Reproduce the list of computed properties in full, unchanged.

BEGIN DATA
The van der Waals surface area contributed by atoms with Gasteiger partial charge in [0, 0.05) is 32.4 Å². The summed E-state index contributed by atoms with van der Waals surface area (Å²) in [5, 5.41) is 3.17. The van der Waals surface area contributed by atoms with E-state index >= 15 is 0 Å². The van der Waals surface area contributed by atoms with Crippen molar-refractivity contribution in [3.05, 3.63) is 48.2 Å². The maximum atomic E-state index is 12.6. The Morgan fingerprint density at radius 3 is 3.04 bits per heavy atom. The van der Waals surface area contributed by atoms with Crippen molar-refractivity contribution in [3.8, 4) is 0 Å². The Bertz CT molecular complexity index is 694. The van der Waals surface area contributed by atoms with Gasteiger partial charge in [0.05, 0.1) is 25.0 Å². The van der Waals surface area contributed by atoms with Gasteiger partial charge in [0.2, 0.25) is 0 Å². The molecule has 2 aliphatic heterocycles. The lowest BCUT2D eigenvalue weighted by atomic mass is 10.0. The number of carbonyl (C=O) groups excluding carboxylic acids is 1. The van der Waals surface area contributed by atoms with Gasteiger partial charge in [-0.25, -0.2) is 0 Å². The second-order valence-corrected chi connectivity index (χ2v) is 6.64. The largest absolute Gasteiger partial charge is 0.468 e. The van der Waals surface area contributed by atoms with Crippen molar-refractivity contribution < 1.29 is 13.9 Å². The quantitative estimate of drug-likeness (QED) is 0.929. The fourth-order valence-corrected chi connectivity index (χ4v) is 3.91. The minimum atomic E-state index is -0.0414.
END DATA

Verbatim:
The van der Waals surface area contributed by atoms with Gasteiger partial charge in [0, 0.05) is 32.4 Å². The summed E-state index contributed by atoms with van der Waals surface area (Å²) in [5, 5.41) is 3.17. The van der Waals surface area contributed by atoms with E-state index >= 15 is 0 Å². The van der Waals surface area contributed by atoms with Crippen molar-refractivity contribution in [3.05, 3.63) is 48.2 Å². The maximum atomic E-state index is 12.6. The Morgan fingerprint density at radius 3 is 3.04 bits per heavy atom. The van der Waals surface area contributed by atoms with Crippen molar-refractivity contribution in [3.8, 4) is 0 Å². The Bertz CT molecular complexity index is 694. The van der Waals surface area contributed by atoms with Gasteiger partial charge in [0.05, 0.1) is 25.0 Å². The van der Waals surface area contributed by atoms with Gasteiger partial charge in [0.2, 0.25) is 0 Å². The molecule has 2 aliphatic heterocycles. The lowest BCUT2D eigenvalue weighted by atomic mass is 10.0. The number of carbonyl (C=O) groups excluding carboxylic acids is 1. The van der Waals surface area contributed by atoms with Gasteiger partial charge in [-0.25, -0.2) is 0 Å². The second-order valence-corrected chi connectivity index (χ2v) is 6.64. The largest absolute Gasteiger partial charge is 0.468 e. The van der Waals surface area contributed by atoms with Crippen molar-refractivity contribution < 1.29 is 13.9 Å². The quantitative estimate of drug-likeness (QED) is 0.929. The fourth-order valence-corrected chi connectivity index (χ4v) is 3.91. The minimum atomic E-state index is -0.0414.